The St. Mary’s River Association Education and Interpretation Centre provided an ideal setting, Aug. 12, for an important and generous announcement.
During an afternoon celebration event, Bonnie Sutherland, Nova Scotia Nature Trust executive director, announced that David and Faye Sobey were entrusting 30 acres of property, along the St. Mary’s River, to the organization.
David Sobey was on-hand for the announcement; one of many who filled the centre to capacity.
“The Sobey property at Mitchell’s Pool, just north of Sherbrooke Village, includes 30 acres of beautiful floodplain forest, a rare ecosystem in Nova Scotia,” a Nature Trust release about the announcement read.
“Its large oaks, maples, and yellow birch provide cooling shade, essential for the river’s aquatic life. The property’s still-water, brooks, swamp and island provide important habitat for a diversity of wildlife; from ducks and forest birds to amphibians and reptiles, including wood turtles, a species on Canada’s endangered species list.”
The release noted how the property adds to Nature Trust’s other protected areas.
“The property provides critical habitat for several endangered species but is also steeped in memories for the Sobey family who have been visiting this part of the river for more than 80 years,” it stated.
“The property builds on long-time Nature Trust conservation work on the St. Mary’s River, one of Nova Scotia’s most ecologically rich and important rivers. The new property brings their conservation network to nine protected areas encompassing more than 800 acres of important forests and wetlands on this river.”
Sutherland is quoted in the release expressing her gratitude towards the Sobeys.
“David and Faye Sobey’s generous gift of land on the St. Mary’s is a significant conservation achievement,” she said. “It protects some of the last intact, mature floodplain forest in the province, and critical habitat for endangered birds and turtles.”
She had a similar refrain when talking to the Casket immediately following the announcement.
“It is, it’s wonderful,” she said when asked about the gift.
“One of the things I love about the work we do is it’s always coming from the heart; Nova Scotians are incredibly passionate about place and land. Places where families have made their memories, spending time fishing, canoeing, being out in the wild, and it’s that passion and sense of comfort that encourages people, like Mr. and Mrs. Sobey and so many others, to step forward and help Nova Scotia Nature Trust. To get involved; if they have the capacity to give land, or even by becoming a member or volunteer … it really is heart-warming.”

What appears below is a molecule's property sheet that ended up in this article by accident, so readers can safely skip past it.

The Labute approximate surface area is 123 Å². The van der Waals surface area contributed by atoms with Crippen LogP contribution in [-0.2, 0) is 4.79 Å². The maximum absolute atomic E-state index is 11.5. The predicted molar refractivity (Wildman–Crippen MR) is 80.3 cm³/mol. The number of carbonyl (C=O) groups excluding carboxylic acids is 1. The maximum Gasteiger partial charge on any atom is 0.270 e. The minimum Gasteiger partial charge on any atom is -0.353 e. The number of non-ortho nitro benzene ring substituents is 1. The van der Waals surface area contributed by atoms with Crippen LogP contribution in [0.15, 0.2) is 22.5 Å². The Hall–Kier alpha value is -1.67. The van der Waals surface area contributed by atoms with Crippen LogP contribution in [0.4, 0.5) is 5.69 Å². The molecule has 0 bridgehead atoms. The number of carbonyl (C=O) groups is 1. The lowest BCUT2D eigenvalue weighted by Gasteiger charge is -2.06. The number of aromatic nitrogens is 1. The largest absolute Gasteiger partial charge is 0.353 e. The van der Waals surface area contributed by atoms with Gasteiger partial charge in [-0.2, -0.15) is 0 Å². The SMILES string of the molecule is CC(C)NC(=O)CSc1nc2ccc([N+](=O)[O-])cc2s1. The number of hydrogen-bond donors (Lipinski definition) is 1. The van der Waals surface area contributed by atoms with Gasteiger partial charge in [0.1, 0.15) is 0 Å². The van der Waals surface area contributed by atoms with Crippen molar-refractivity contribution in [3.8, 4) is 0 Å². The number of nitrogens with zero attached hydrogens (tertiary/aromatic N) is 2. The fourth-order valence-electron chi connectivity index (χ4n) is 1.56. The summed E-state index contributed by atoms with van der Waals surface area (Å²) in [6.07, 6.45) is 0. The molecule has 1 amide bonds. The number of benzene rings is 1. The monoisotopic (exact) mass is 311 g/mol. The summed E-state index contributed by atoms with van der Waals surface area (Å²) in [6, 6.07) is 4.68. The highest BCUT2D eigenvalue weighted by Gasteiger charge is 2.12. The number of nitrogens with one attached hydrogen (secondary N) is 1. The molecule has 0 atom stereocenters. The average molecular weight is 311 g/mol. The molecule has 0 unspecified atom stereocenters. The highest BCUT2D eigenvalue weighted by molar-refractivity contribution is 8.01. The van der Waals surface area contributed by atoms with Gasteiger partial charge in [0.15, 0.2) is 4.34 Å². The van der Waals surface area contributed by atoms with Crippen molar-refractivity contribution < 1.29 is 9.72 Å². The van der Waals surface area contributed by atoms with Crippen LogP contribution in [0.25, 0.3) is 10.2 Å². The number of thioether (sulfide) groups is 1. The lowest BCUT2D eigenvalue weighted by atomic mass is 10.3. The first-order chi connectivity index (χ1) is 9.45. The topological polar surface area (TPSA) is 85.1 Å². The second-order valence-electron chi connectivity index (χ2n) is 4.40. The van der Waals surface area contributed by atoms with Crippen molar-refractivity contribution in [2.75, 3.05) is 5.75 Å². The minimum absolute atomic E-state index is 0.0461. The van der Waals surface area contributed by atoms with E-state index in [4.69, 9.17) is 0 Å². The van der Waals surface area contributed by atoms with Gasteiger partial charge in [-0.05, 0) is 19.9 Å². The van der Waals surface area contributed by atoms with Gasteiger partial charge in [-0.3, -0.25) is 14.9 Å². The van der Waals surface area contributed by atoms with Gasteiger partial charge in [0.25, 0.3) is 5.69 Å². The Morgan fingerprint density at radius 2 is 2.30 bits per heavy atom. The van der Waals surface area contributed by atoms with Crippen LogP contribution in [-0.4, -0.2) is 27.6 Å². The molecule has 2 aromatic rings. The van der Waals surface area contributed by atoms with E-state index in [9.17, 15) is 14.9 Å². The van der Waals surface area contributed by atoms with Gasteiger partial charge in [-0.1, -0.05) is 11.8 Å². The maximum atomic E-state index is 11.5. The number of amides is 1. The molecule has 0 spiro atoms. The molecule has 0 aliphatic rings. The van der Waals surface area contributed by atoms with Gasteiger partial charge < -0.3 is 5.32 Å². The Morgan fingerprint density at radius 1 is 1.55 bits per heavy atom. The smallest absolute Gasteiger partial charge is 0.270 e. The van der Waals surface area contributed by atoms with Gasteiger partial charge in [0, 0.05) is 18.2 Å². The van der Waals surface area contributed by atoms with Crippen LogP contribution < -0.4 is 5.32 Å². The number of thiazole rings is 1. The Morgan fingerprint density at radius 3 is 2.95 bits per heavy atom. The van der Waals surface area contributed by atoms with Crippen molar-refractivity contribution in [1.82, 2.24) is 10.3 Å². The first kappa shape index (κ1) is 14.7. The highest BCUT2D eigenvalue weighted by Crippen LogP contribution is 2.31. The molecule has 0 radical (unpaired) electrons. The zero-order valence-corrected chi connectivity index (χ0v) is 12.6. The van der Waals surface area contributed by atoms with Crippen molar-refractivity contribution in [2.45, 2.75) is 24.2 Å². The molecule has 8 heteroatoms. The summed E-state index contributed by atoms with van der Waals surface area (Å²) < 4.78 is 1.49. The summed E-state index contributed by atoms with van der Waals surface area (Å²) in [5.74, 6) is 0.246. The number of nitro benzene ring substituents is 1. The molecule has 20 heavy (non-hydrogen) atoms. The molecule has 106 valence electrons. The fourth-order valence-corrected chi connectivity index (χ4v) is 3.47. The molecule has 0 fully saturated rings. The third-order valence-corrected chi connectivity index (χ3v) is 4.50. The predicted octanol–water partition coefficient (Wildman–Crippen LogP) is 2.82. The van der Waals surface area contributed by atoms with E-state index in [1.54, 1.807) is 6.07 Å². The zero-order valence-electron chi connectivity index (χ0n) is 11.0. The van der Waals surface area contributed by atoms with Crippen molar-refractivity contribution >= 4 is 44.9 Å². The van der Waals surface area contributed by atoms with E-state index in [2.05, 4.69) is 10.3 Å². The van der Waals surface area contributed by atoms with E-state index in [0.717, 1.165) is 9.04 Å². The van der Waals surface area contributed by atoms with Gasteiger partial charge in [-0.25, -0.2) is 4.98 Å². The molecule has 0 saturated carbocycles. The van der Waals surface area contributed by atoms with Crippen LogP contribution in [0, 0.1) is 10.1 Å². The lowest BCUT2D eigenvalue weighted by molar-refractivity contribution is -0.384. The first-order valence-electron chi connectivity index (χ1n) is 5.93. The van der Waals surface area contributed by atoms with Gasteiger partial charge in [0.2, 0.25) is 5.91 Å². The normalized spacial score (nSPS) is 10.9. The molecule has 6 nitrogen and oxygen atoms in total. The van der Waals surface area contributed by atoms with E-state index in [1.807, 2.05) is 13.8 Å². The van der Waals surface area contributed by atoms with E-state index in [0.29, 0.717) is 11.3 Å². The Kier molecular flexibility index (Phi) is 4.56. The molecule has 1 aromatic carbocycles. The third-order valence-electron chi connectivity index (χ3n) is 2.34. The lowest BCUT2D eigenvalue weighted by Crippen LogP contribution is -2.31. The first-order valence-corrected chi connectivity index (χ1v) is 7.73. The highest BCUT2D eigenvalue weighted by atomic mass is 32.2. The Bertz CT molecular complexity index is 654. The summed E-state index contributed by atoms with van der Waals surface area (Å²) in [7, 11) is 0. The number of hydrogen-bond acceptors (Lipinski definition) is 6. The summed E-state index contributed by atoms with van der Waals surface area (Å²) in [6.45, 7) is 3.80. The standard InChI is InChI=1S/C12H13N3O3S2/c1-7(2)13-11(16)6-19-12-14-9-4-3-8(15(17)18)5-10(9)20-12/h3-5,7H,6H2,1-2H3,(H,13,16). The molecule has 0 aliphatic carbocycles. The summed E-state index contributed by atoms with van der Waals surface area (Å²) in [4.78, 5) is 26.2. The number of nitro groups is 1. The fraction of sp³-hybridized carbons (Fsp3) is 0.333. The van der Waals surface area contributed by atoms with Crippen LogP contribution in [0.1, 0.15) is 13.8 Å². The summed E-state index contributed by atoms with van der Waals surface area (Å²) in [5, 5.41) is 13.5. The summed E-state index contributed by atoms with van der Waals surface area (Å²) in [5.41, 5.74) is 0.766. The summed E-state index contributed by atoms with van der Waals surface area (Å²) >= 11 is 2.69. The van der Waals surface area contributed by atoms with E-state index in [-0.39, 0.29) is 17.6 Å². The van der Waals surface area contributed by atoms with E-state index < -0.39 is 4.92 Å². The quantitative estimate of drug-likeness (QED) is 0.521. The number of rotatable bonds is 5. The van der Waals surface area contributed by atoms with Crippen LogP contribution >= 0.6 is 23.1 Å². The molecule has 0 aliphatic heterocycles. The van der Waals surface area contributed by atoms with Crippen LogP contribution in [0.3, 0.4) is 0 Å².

She talked more about the area being entrusted.
“The St. Mary’s River really is one of the best examples in Nova Scotia of what our wild rivers would have been like had we not had so much significant change to all of our rivers,” Sutherland said.
“Some of the best examples in Nova Scotia of intact Acadian forests, old-growth forest, incredible stands of Hemlock and Pine that go way back, well over 100 years old, some are 200 or more, and that used to be all over Nova Scotia, but 99.9 per cent of it is gone … virtually all of our flood plain forest.
“Our rivers are cleared right to the shore so, ecologically, the opportunity to preserve those intact ecosystems is so exciting. And associated with that, the St. Mary’s River is also home to endangered wildlife; birds and turtles and a number of plants that are rare in the province. There are these gems of nature which are still intact here; so it has been exciting for us to see, over time, that we’ve been able to assemble those [parcels of land] and really protect a corridor of wild Nova Scotia along this river.”
Also speaking to the Casket after the announcement, Sobey said he was “very pleased” to be able to turn the land over to Nature Trust.
“It’s close to where our family has always had what we call our ‘camp’ on the river,” he said, as folks on-hand at the announcement continued to mingle and enjoy the celebratory cake made for the occasion.
“I’m glad to see Nova Scotia Nature Trust is going to take it and, as she [Sutherland] said, ‘keep it forever.’”
Sobey talked more about his and his family’s connection to the area.
“I’ve been coming down here since the late 1930s,” he said.
“It’s certainly a special area for my wife and I, we even had our honeymoon down here. It has always been a dear place to myself, my family, of two generations; now my son Paul and his family come down and use it.
“I think what Nova Scotia Nature Trust is doing in this area is going to be great for the river. It’s one of those rivers that has a little difficulty in the summertime keeping its water; maybe a little too much cutting in back.
“When there is land like that along the river, which can be set aside, it’s going to help its long life and to maintain the beauty of the river … I think it will go a long way.”
The release talks more about supporters for conservation work along the St. Mary’s River.
“The Nature Trust’s conservation work on the St. Mary’s River, and protecting Nova Scotia’s freshwater and endangered species legacy, is generously supported by many individuals and organizations,” the release stated.
“Major supporters include the Nova Scotia Crown Share Land Legacy Trust, the David and Faye Sobey Foundation, Environment and Climate Change Canada and the Marguerite Hubbard Charitable Foundation.
“Donations to support conservation work on the river, and conservation efforts across the province, can be made at www.nsnt.ca or by calling 902-425-5263.”